Lupe Molina

TL:DR, how many politicians does it take to $crew in a light bulb? (the regular spelling of that word is censored by the paper, lol)

Diane Macinnes

With attention to details, Santa Fe can get this project done well and improve safety while protecting the ambiance which draws people who moved away back home to raise families and start businesses and draws tourists here to support our economy. 2000K lights with proper BUG ratings (Backlight, Uplight, & Glare) provide safety because light will not scatter as much as the blue 3000K-4000k lighting originally proposed. The installed Dalkia models cause disability glare, a serious concern for drivers, bicyclists, and pedestrians. They make it hard for our eyes to adjust to see in the shadows. The 2000K lights installed at the Santa Fe New Mexican at 1 New Mexican plaza also have some glare, but it is far easier to see in the shadows because warmer light does not cause scattering of light the way bluer light does. This is especially important for those over 65 or who have had cataract surgery, a large % of our population. Disability glare causes traffic accidents and prevents us from seeing what dangers lurk in the shadows. We need new lighting in Santa Fe to protect our citizens, our dark skies, and our sense of place. The ambiance of historic Santa Fe is no small thing. It is what fuels our economy. Over the long term LED lights will save money and be an improvement. By choosing proper fixtures, Santa Fe will be safer and more inviting. We need to follow the models of cities like Sedona, Flagstaff, and Tucson and not make mistakes some cities have made by choosing high Kelvin lights which they were forced to retrofit after citizen complaints. Let’s educate ourselves on lighting, work collaboratively with city officials, and do something which will have a positive effect for generations. If you missed the Webinar on Responsible Lighting for Santa Fe, check the Santa Fe Conservation Trust to see a recording in a day or two. You can send questions if there’s something you need clarified and answers will be posted. Let’s all work together for the best outcome.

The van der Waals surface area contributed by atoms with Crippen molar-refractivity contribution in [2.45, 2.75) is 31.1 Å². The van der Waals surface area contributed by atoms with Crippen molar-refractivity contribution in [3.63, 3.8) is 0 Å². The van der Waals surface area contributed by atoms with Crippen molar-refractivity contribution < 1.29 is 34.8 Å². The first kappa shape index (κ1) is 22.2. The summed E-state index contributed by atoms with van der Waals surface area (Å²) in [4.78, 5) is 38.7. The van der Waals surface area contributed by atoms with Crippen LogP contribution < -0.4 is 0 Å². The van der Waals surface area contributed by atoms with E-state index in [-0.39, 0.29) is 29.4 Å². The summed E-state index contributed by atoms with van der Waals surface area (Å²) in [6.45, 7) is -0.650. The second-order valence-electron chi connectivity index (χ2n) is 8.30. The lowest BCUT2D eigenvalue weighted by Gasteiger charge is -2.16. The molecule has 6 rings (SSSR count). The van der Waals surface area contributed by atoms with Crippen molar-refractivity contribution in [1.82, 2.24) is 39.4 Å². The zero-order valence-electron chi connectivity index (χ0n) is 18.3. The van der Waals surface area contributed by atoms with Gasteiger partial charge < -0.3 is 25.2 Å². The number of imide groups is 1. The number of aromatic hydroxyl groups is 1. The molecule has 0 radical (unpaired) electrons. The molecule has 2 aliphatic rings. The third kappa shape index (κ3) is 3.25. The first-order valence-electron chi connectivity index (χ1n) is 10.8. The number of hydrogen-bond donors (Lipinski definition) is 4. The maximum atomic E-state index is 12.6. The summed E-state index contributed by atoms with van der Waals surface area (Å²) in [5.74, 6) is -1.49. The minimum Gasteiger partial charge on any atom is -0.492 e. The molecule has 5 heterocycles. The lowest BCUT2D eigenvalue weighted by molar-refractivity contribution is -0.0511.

Philip Taccetta

Well said.

Lupe Molina

I think the argument that 2000 vs 2700 vs 3000 Kelvin lights are going to "draw people who moved away back home to raise families and start businesses and draws tourists here to support our economy." Is frankly a silly argument. Nobody in history refused to visit a city because of the color temperature of their lights.

Richard Reinders

Another "feel good" project that saves the tax payers nothing, The ROI will not be realized before the lamp post and lights would naturally be replaced, and when their replaced they will be replaced with high efficiency fixtures. When the numbers were presented in earlier articles the savings would take decades to payback the change out. When the budgets and economy is tight we should not waste money on "feel good".

Lupe Molina

Your comment appears inaccurate and contradicts what's been presented. Can you show any proof for your argument?

Richard Reinders

Can’t find the article but the electric savings was around $150,000 a year and the cost to do the project is $2.7 million math says it is about almost 2 decades before you see a ROI. The attrition rate for the light fixture is about 20 years? Please show me numbers that are a little more accurate or that proves my statement wrong.

Paul Davis

From this paper a few weeks ago:

"According to a city memo, the nine-month conversion project will save the city $550,000 in electricity bills per year and will reduce energy use by 50 percent to 60 percent. "

Richard Reinders

Paul, Here is the article I was referring to, I am right and wrong because it encompassed other projects